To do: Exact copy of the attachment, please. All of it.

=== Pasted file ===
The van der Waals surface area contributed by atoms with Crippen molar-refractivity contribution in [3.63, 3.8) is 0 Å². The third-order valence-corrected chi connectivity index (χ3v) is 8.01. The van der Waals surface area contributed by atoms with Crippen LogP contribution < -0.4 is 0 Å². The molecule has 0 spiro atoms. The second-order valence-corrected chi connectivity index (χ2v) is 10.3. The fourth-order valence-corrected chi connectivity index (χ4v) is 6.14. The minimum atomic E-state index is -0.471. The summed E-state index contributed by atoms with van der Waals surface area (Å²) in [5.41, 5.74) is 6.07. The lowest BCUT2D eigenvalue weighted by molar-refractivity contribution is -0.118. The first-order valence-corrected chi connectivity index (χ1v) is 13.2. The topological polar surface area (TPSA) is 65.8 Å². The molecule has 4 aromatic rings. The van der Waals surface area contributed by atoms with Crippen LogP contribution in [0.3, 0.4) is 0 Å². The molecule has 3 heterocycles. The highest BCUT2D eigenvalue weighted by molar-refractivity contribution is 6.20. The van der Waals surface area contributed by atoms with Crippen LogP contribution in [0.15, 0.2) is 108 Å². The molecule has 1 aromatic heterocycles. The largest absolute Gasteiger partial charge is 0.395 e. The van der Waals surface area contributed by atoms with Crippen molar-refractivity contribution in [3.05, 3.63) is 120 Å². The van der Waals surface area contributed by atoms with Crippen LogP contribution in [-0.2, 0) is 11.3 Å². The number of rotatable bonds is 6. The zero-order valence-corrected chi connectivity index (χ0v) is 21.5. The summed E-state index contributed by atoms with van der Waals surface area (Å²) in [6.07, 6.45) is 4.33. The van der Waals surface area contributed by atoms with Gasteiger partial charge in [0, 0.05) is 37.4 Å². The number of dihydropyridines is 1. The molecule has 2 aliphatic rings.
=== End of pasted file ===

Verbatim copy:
The van der Waals surface area contributed by atoms with Crippen molar-refractivity contribution in [3.63, 3.8) is 0 Å². The third-order valence-corrected chi connectivity index (χ3v) is 8.01. The van der Waals surface area contributed by atoms with Crippen LogP contribution < -0.4 is 0 Å². The molecule has 0 spiro atoms. The second-order valence-corrected chi connectivity index (χ2v) is 10.3. The fourth-order valence-corrected chi connectivity index (χ4v) is 6.14. The minimum atomic E-state index is -0.471. The summed E-state index contributed by atoms with van der Waals surface area (Å²) in [5.41, 5.74) is 6.07. The lowest BCUT2D eigenvalue weighted by molar-refractivity contribution is -0.118. The first-order valence-corrected chi connectivity index (χ1v) is 13.2. The topological polar surface area (TPSA) is 65.8 Å². The molecule has 4 aromatic rings. The van der Waals surface area contributed by atoms with Crippen LogP contribution in [0.3, 0.4) is 0 Å². The molecule has 3 heterocycles. The highest BCUT2D eigenvalue weighted by molar-refractivity contribution is 6.20. The van der Waals surface area contributed by atoms with Crippen LogP contribution in [0.15, 0.2) is 108 Å². The molecule has 1 aromatic heterocycles. The largest absolute Gasteiger partial charge is 0.395 e. The van der Waals surface area contributed by atoms with Crippen molar-refractivity contribution in [3.05, 3.63) is 120 Å². The van der Waals surface area contributed by atoms with Crippen LogP contribution in [-0.2, 0) is 11.3 Å². The number of rotatable bonds is 6. The zero-order valence-corrected chi connectivity index (χ0v) is 21.5. The summed E-state index contributed by atoms with van der Waals surface area (Å²) in [6.07, 6.45) is 4.33. The van der Waals surface area contributed by atoms with Gasteiger partial charge in [0, 0.05) is 37.4 Å². The number of dihydropyridines is 1. The molecule has 2 aliphatic rings.